His current research is in social science measurement and evaluation methods, psychometrics, and related policy and practice issues. His measurement research involves working closely with teachers and scientists in the development of performance and other assessments in science education, and their evaluation along psychometric, cost, classroom use and social impact lines. Recently his research has focused on linking assessment methods with a working definition of achievement that includes declarative, procedural, strategic, and meta-cognitive knowledge. His policy work currently focuses on assessment of learning in higher education, and the quest for accountability. Co-author with Professor Noreen Webb of the book, Generalizability Theory: A Primer, Professor Shavelson's other psychometric publications include research on the dependability of performance assessments used in work and education. His policy research includes two monographs on alternative designs of indicator systems for monitoring the health of the nation's mathematics and science education systems.
Emoke J. E. Szathmary
Office of the President
202 Administration Building, Winnipeg, MB, Canada R3T 2N2
What Does Genetics Tell Us about the Origins of Aboriginal North Americans? (P)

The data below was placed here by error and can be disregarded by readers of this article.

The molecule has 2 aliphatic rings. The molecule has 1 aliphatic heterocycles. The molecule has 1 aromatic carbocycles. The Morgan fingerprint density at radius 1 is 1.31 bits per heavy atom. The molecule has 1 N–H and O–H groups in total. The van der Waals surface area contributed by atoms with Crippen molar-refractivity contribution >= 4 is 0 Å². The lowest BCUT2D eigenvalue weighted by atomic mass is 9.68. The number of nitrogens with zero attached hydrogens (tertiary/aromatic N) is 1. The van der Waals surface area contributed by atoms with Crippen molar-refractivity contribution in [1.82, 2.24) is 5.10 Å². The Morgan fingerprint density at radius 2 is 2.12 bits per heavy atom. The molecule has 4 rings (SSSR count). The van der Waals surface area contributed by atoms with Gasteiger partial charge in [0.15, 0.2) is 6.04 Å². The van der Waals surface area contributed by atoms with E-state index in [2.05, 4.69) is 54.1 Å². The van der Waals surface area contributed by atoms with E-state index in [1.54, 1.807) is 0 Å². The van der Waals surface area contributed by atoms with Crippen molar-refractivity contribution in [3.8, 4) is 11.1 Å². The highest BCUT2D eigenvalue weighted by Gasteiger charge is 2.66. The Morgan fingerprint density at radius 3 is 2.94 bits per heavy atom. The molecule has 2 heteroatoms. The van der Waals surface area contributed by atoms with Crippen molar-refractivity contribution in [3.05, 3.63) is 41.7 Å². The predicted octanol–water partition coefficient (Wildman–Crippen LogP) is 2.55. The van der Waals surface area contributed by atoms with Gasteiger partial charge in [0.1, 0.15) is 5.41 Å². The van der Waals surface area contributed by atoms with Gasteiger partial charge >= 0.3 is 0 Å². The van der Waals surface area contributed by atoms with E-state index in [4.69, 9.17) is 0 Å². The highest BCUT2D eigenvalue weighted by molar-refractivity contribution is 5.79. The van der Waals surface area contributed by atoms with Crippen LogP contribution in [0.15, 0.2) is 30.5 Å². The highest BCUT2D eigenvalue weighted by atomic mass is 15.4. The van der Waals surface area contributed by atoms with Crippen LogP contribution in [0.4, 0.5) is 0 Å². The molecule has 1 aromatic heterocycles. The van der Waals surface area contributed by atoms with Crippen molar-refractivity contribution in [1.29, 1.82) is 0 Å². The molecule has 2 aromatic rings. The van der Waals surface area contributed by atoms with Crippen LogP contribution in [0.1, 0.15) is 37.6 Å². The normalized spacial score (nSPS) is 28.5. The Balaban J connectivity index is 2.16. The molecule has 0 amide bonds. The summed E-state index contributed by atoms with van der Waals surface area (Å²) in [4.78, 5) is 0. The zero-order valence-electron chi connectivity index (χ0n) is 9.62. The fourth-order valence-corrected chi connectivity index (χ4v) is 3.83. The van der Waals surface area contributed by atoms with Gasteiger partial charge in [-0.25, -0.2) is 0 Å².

A Case Study on the Etiology of Type 2 Diabetes in a Group of Indigenous Subarctic North Americans. (G)
Genetic Evidence Regarding the Peopling of the Americas. (S)
Dr. Szathmáry was born in Hungary in 1944 and came to Canada in 1951. She earned a BA (Honours) and a PhD in Anthropology from the University of Toronto. After a year's appointment as Assistant Professor at Trent University, she joined the Department of Anthropology at McMaster University in 1975. She was promoted to the rank of Professor in 1983, and became Chairman of the Department of Anthropology in 1985. In 1989 Dr. Szathmáry left McMaster to be Dean of the Faculty of Social Science at the University of Western Ontario, and she returned to McMaster University in 1994 to serve as Provost and Vice-President (Academic). In 1996, she was named President of The University of Manitoba.